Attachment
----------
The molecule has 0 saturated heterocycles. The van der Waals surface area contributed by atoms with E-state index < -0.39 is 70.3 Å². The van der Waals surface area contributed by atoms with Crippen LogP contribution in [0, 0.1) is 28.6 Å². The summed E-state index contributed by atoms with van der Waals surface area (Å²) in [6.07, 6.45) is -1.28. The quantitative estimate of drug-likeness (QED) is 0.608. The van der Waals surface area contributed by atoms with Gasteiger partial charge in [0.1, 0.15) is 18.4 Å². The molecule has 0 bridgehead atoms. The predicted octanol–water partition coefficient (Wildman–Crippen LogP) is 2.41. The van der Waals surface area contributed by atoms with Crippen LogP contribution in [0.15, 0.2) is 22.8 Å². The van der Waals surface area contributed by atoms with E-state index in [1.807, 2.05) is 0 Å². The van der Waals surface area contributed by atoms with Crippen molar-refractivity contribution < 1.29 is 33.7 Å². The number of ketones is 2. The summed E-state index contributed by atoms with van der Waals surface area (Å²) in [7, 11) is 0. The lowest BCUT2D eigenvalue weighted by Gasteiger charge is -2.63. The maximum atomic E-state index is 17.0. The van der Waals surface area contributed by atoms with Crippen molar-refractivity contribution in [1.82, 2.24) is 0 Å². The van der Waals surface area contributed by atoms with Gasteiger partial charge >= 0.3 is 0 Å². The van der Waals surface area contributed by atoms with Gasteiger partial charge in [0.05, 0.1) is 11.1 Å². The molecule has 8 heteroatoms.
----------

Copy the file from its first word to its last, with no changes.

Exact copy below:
The molecule has 0 saturated heterocycles. The van der Waals surface area contributed by atoms with E-state index < -0.39 is 70.3 Å². The van der Waals surface area contributed by atoms with Crippen LogP contribution in [0, 0.1) is 28.6 Å². The summed E-state index contributed by atoms with van der Waals surface area (Å²) in [6.07, 6.45) is -1.28. The quantitative estimate of drug-likeness (QED) is 0.608. The van der Waals surface area contributed by atoms with Gasteiger partial charge in [0.1, 0.15) is 18.4 Å². The molecule has 0 bridgehead atoms. The predicted octanol–water partition coefficient (Wildman–Crippen LogP) is 2.41. The van der Waals surface area contributed by atoms with Crippen LogP contribution in [0.15, 0.2) is 22.8 Å². The van der Waals surface area contributed by atoms with E-state index in [1.807, 2.05) is 0 Å². The van der Waals surface area contributed by atoms with Crippen molar-refractivity contribution < 1.29 is 33.7 Å². The number of ketones is 2. The summed E-state index contributed by atoms with van der Waals surface area (Å²) in [7, 11) is 0. The lowest BCUT2D eigenvalue weighted by Gasteiger charge is -2.63. The maximum atomic E-state index is 17.0. The van der Waals surface area contributed by atoms with Crippen molar-refractivity contribution in [1.82, 2.24) is 0 Å². The van der Waals surface area contributed by atoms with Gasteiger partial charge >= 0.3 is 0 Å². The van der Waals surface area contributed by atoms with Gasteiger partial charge in [0.05, 0.1) is 11.1 Å². The molecule has 8 heteroatoms.